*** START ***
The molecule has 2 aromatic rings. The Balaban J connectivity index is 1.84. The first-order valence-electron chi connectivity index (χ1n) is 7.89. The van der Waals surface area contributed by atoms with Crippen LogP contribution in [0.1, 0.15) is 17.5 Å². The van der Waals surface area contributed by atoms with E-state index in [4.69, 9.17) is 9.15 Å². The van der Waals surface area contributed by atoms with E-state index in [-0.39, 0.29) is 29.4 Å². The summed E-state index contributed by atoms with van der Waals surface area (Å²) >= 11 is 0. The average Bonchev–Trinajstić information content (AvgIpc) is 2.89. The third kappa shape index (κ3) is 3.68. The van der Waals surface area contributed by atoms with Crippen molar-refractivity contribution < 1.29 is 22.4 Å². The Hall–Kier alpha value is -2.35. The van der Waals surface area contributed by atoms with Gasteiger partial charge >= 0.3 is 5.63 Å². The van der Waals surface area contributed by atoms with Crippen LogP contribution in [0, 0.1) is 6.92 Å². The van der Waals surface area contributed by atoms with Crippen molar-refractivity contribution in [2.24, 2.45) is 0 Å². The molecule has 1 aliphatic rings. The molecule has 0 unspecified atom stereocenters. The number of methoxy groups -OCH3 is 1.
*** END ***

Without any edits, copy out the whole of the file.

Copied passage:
The molecule has 2 aromatic rings. The Balaban J connectivity index is 1.84. The first-order valence-electron chi connectivity index (χ1n) is 7.89. The van der Waals surface area contributed by atoms with Crippen LogP contribution in [0.1, 0.15) is 17.5 Å². The van der Waals surface area contributed by atoms with E-state index in [4.69, 9.17) is 9.15 Å². The van der Waals surface area contributed by atoms with E-state index in [-0.39, 0.29) is 29.4 Å². The summed E-state index contributed by atoms with van der Waals surface area (Å²) >= 11 is 0. The average Bonchev–Trinajstić information content (AvgIpc) is 2.89. The third kappa shape index (κ3) is 3.68. The van der Waals surface area contributed by atoms with Crippen molar-refractivity contribution < 1.29 is 22.4 Å². The Hall–Kier alpha value is -2.35. The van der Waals surface area contributed by atoms with Gasteiger partial charge >= 0.3 is 5.63 Å². The van der Waals surface area contributed by atoms with Crippen LogP contribution in [0, 0.1) is 6.92 Å². The van der Waals surface area contributed by atoms with Crippen molar-refractivity contribution in [2.24, 2.45) is 0 Å². The molecule has 1 aliphatic rings. The molecule has 0 unspecified atom stereocenters. The number of methoxy groups -OCH3 is 1.